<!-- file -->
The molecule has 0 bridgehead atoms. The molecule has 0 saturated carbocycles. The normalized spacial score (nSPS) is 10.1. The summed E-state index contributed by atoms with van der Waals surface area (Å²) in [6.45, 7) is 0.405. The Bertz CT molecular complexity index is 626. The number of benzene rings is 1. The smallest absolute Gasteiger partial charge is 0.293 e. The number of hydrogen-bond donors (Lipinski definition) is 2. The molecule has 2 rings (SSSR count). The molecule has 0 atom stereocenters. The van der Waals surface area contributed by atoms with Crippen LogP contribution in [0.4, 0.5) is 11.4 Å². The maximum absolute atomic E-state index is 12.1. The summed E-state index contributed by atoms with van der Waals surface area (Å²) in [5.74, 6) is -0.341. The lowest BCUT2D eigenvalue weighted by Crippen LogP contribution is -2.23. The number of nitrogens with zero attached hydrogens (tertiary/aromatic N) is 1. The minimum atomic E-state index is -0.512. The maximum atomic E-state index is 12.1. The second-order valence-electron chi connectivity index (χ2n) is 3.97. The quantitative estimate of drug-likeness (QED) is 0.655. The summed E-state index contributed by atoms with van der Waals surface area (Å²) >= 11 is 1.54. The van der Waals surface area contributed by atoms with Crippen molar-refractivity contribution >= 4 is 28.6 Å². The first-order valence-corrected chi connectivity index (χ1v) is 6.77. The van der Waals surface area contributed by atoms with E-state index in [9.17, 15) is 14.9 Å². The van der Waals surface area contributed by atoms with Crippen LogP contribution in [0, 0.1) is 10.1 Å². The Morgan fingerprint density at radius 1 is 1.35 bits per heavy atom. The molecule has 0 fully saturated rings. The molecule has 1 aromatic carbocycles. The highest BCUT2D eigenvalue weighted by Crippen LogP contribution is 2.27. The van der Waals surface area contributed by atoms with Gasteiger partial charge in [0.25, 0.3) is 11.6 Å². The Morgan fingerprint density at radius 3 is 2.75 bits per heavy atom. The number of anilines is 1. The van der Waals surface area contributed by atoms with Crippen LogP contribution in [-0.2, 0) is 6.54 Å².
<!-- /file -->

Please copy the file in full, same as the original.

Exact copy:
The molecule has 0 bridgehead atoms. The molecule has 0 saturated carbocycles. The normalized spacial score (nSPS) is 10.1. The summed E-state index contributed by atoms with van der Waals surface area (Å²) in [6.45, 7) is 0.405. The Bertz CT molecular complexity index is 626. The number of benzene rings is 1. The smallest absolute Gasteiger partial charge is 0.293 e. The number of hydrogen-bond donors (Lipinski definition) is 2. The molecule has 2 rings (SSSR count). The molecule has 0 atom stereocenters. The van der Waals surface area contributed by atoms with Crippen LogP contribution in [0.4, 0.5) is 11.4 Å². The maximum absolute atomic E-state index is 12.1. The summed E-state index contributed by atoms with van der Waals surface area (Å²) in [5.74, 6) is -0.341. The lowest BCUT2D eigenvalue weighted by Crippen LogP contribution is -2.23. The number of nitrogens with zero attached hydrogens (tertiary/aromatic N) is 1. The minimum atomic E-state index is -0.512. The maximum atomic E-state index is 12.1. The second-order valence-electron chi connectivity index (χ2n) is 3.97. The quantitative estimate of drug-likeness (QED) is 0.655. The summed E-state index contributed by atoms with van der Waals surface area (Å²) >= 11 is 1.54. The van der Waals surface area contributed by atoms with Crippen molar-refractivity contribution >= 4 is 28.6 Å². The first-order valence-corrected chi connectivity index (χ1v) is 6.77. The van der Waals surface area contributed by atoms with E-state index in [9.17, 15) is 14.9 Å². The van der Waals surface area contributed by atoms with Crippen LogP contribution in [0, 0.1) is 10.1 Å². The Morgan fingerprint density at radius 1 is 1.35 bits per heavy atom. The molecule has 0 fully saturated rings. The molecule has 1 aromatic carbocycles. The highest BCUT2D eigenvalue weighted by Crippen LogP contribution is 2.27. The van der Waals surface area contributed by atoms with Gasteiger partial charge in [0.25, 0.3) is 11.6 Å². The Morgan fingerprint density at radius 3 is 2.75 bits per heavy atom. The number of anilines is 1. The van der Waals surface area contributed by atoms with Crippen LogP contribution in [-0.2, 0) is 6.54 Å².